« FöregåendeFortsätt »
But I forgot, when by thy side,
That thou couldst mortal be:
The time would e'er be o'er,
And thou shouldst smile no more.
And still upon that face I look,
And think 'twill smile again;
That I must look in vain.
What thou ne'er left'st unsaid ;
Sweet Mary, thou art dead.
If thou wouldst stay, e'en as thou art,
All cold and all serene,
And where thy smiles have been.
Thou seemest still mine own; But there I lay thee in thy grave
And I am now alone.
I do not think, where'er thou art,
Thou hast forgotten me;
In thinking, too, of thee :
Of light ne'er seen before,
And never can restore.
RULE V. Who, WHICH, when in the nominative case, and
the pronoun THAT, when used for who or which, require a short pause before them.
To prayer! to prayer !- for the morning breaks, ,
To prayer! - for the glorious sun is gone,
To prayer ! — for the day that God has blessed
There are smiles and tears in the mother's eyes,
There are smiles and tears in that gathering band,
Kneel down by the dying sinner's side,
Kneel down at the couch of departing faith,
The voice of prayer at the sable bier !
The voice of prayer in the world of bliss !
Awake! awake! and gird up thy strength
RULE VI. When a pause is necessary at prepositions and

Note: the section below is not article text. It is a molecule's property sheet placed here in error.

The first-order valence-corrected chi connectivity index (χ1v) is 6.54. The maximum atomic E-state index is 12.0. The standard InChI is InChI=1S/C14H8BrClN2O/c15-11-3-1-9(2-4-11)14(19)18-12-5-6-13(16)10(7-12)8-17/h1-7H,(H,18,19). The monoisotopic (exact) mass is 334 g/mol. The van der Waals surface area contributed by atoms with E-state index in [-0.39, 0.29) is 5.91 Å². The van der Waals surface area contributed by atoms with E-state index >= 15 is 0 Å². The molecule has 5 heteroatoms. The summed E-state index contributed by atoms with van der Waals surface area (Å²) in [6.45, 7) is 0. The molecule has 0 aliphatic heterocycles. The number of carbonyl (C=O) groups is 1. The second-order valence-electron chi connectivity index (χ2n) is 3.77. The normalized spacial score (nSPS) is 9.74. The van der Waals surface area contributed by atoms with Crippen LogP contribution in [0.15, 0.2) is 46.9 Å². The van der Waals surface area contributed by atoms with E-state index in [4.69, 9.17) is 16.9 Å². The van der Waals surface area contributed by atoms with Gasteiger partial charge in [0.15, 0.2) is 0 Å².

conjunctions, it must be before and not after them.
We must not conform to the world .... in their amusements
and diversions. It is in society only.... that we can relish those pure,
delicious joys which embellish and gladden the life of man.
At the close of the day, when the hamlet is still,
And mortals the sweets of forgetfulness prove; When nought but the torrent is heard on the hill,
And nought but the nightingale's song in the grove;
'Twas thus, by the cave of the mountain afar,
While his harp rang symphonious, a hermit began; No more with himself, or with nature, at war,
He thought as a sage, though he felt as a man.
“Ah! why thus abandoned to darkness and woe?
Why, lone Philomela, that languishing fall? For spring shall return, and a lover bestow,
And sorrow no longer thy bosom inthrall. But, if pity inspire thee, renew the sad lay;
Mourn, sweetest complainer; man calls thee to mourn; O, soothe him, whose pleasures like thine pass away:
Full quickly they pass but they never return.
“Now gliding remote, on the verge of the sky,
The moon half extinguished her crescent displays ; But lately I marked, when majestic on high
She shone, and the planets were lost in her blaze. Roll on, thou fair orb, and with gladness pursue
The path that conducts thee to splendor again: But man's faded glory what change shall renew ?
Ah, fool! to exult in a glory so vain !
“ 'Tis night, and the landscape is lovely no more:
I mourn; but, ye woodlands, I mourn not for you; For morn is approaching, your charms to restore,
Perfumed with fresh fragrance, and glittering with dew. Nor yet for the ravage of winter I mourn;
Kind nature the embryo blossom will save ; But when shall spring visit the mouldering urn?
O, when shall day dawn on the night of the grave?
“ 'Twas thus, by the light of false science betrayed,
That leads to bewilder, and dazzles to blind,
Destruction before me, and sorrow behind.